“It was like 15 surgeries in one,” she said. “They opened me from breast bone to pelvic bone. I heard it was the biggest surgery they had ever done
scar is healing beautifully now.”
Four months after that life-changing and life-saving surgery, she posed in a bikini and posted the photo on her Facebook page.
She has spent much of the past four months in different hospitals, dealing with multiple complications but still showing no sign of new tumor growth for
In the midst of it all, between the diagnosis in October 2014 and surgery in February, she also found time to plan her wedding. She married the love of her
life, Justin. He had proposed last August.
They had been in love long before that, but they had drifted apart and married others, only to reconnect 14 years later after both their divorces.
Still Young and in Love
“It was wonderful. I got to experience my first love twice,” she said. “The wedding was great, something I’ll never forget. It was a day, not about
cancer, but a day about love. He never wavered. He has stuck with me through the good, the bad and the ugly. At times, he’s been my punching bag, but it
made me realize that cancer affects everyone around you. It’s important to pay attention to your caregiver, and take care of him, too. It’s not just about
you as a patient.”
Raeleen is optimistic and surprisingly energetic today, determined to regain her once vibrant life. She returned home recently with her own intravenous
feeding machine, something she will need for many months and possibly the rest of her life because of her intestinal rebuild.
Doctors are surprised at her resiliency: Recovering from each setback and
complication, setting new goals and new challenges each time.
“I’m a problem solver, a multitasker. I planned a wedding in the midst of being really sick from the chemotherapy,” she said. “And my family means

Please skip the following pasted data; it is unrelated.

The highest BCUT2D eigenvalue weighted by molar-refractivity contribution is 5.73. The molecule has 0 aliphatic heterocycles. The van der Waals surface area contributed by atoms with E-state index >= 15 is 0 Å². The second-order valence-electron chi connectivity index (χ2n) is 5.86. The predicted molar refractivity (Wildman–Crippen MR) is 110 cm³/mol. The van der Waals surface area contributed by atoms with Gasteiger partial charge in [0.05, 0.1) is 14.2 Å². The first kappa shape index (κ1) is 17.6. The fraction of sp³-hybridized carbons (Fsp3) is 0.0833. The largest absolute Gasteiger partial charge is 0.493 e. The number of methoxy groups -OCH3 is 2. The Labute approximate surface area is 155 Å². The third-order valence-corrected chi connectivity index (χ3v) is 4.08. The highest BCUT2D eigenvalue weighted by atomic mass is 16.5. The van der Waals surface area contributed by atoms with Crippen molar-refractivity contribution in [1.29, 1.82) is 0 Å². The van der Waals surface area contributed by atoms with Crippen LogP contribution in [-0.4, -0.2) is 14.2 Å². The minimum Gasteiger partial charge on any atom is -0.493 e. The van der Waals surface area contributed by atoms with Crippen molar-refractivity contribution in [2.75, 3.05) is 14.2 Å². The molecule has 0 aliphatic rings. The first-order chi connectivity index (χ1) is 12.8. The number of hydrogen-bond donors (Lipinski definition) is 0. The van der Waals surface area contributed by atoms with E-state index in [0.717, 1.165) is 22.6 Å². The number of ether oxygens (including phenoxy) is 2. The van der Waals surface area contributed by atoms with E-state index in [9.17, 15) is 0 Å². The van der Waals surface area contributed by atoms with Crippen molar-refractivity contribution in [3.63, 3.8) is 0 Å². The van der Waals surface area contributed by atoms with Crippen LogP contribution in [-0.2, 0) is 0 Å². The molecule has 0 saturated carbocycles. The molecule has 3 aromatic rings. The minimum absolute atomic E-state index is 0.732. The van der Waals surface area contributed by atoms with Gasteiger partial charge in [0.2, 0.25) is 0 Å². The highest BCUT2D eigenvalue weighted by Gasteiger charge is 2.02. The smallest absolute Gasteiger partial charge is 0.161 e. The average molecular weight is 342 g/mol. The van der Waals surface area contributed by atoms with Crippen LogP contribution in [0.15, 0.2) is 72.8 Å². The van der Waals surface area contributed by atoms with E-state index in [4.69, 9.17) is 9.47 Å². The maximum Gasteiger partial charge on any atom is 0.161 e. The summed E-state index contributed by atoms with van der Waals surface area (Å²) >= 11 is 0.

everything to me. I wouldn’t have reached this point without them. And I won’t let them down now.”
A History of Beating the Odds
She was athletic and scholarly in her younger years, playing volleyball and basketball, running track, learning karate, moving from one season to another
As a single mother, she earned a college business degree and graduated with honors. She has a history of beating the odds.
Her sons are 11 and 15 now. Her stepdaughters are 6 and 7. She wants to be home with all of them. She wants to watch them graduate from college one day.
She wants to fish with her father again, return the loyalty her new husband showed and thank the surgeon who saved her. There is so much on her to-do list.
Too many friends and family have driven too far and spent too many nights in unfamiliar motel rooms to be close to her during treatments at various hospitals for her to stop now.
This will be a fight for all of them.
“The thought of my children without a mom scares me now,” Raeleen said. “And there are so many places I haven’t been, things I haven’t seen yet. I hope to
get my health in order again, to thank everyone who prayed for me. I’m not about to give up this fight. People who know me know that by now.”